'The architecture of arms control treaties is looking pretty wobbly,' expert says
Donald Trump makes 'major mistake' in announcing withdrawal from arms control treaty
The confirmation by Donald Trump that the US will leave a Cold War-era nuclear weapons treaty with Russia is “a major mistake” and another sign of intensifying geopolitical rivalry between the two powers that increases the risk of a new weapons race, arms control experts have said.
President Trump told reporters in Nevada on Saturday that the US would withdraw from the 1987 Intermediate-Range Nuclear Forces (INF) treaty. The agreement eliminated an entire class of ground-launched medium-range missiles with a range between 500 and 5,500 kilometres, which resulted in nearly 2,700 missiles being destroyed and helped ease a dangerous deadlock in Europe.
“Russia has violated the agreement. They’ve been violating it for many years and I don’t know why President Obama didn’t negotiate or pull out,” President Trump said. “We’re the ones that have stayed in the agreement and we’ve honoured the agreement but Russia has not unfortunately honoured the agreement so we’re going to terminate the agreement, we’re going to pull out.”
In July 2014, President Barack Obama accused Russia of breaching the treaty by extending the range of an existing short-range missile. Russia in turn accuses the US of breaching the treaty on several technical grounds. Both sides reject the allegations against them.
While some analysts accepted that Russia was in noncompliance with the INF, a US withdrawal made it look like the Americans are at fault. “My biggest frustration is that the United States is now withdrawing from the INF treaty having not even tried (in a meaningful way) to bring Russia back into compliance,” James Acton, co-director of the Carnegie Endowment’s Nuclear Policy Program, wrote on Twitter. “There is a sensible middle ground here between doing nothing and wrecking the treaty.”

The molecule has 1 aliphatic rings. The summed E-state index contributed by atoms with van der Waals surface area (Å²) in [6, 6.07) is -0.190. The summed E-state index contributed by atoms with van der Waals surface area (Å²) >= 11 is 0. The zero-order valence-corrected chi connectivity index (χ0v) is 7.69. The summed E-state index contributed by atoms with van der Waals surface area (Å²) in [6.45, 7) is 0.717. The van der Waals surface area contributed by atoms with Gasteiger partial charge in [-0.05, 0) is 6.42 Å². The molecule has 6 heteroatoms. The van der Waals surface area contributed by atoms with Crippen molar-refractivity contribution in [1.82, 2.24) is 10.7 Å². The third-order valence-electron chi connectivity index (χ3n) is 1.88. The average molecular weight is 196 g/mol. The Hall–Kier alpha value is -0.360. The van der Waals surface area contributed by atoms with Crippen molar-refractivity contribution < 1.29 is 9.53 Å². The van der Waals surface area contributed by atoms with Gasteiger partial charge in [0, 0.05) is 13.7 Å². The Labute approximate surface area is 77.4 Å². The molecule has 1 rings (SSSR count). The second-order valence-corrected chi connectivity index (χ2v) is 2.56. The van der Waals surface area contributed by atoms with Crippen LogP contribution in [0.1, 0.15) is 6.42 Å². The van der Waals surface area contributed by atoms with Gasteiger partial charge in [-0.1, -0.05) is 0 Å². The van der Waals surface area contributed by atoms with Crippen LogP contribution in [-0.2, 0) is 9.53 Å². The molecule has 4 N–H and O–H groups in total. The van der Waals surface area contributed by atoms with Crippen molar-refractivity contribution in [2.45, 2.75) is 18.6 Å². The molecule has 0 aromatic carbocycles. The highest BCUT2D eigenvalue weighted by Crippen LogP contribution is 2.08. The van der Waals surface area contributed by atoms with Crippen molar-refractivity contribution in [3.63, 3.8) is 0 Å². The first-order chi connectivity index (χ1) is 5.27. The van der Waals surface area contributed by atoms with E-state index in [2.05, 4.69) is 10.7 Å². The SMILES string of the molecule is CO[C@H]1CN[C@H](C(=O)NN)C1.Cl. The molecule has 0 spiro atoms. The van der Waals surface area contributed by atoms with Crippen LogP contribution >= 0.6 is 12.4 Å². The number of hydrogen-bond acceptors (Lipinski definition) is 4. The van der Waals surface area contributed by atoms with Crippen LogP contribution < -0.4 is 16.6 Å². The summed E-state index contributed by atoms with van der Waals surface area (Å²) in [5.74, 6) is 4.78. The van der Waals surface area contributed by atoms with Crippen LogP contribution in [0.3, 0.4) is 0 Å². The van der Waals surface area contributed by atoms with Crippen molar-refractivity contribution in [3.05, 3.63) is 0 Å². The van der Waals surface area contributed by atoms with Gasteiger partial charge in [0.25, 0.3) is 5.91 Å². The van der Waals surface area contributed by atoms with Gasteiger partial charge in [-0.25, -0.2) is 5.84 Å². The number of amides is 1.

The decision to pull out was a “major mistake” wrote Steven Pifer, an arms control expert and non-resident Brookings fellow. “US withdrawal from the INF Treaty is a loser all around. Russian officials probably are celebrating the news.”
The decision to withdraw from the INF fits into a broader pattern of declining arms control measures. “It’s tempting to see that everything that Trump does as purely Trumpian but this has been an issue for some time,” said Dan Smith, the director of the Stockholm International Peace Research Institute. “The bigger picture is of bilateral arms control being in serious trouble. The architecture of arms control treaties is looking pretty wobbly.”
In the wake of the Ukraine crisis in 2015, Russia formally withdrew from the Treaty on Conventional Armed Forces in Europe, another pillar of the post-Cold War security system. That treaty had aimed to prevent surprise attacks and large-scale offensive operations between Nato and Russia by setting caps on deployable troop numbers and armaments.
Another significant nuclear arms reduction bilateral agreement, new START (Strategic Arms Reduction Treaty), is due to expire in 2021 with no talks scheduled on an extention.
“The risk of entering a new arms race is clearly visible,” Mr Smith said. “The big picture is an intensifying geopolitical rivalry between Russia and the US on the one hand and China and the US on the other.”
Deteriorating relations between the US and its rivals will likely lead to pressure to increase military spending and to develop new weapons. “None of the responses will happen very fast,” Mr Smith said, “but some years down the lines we could see new weapons” developed.
Despite President Trump’s stated desire for better dealings with Russia, his announcement on the INF has alarmed Moscow. “Withdrawal from INF is completely at odds with @realDonaldTrump's stated desire to improve US-Russian relations,” Alexandra Bell, a senior policy director for The Center for Arms Control & Non-Proliferation, wrote on Twitter.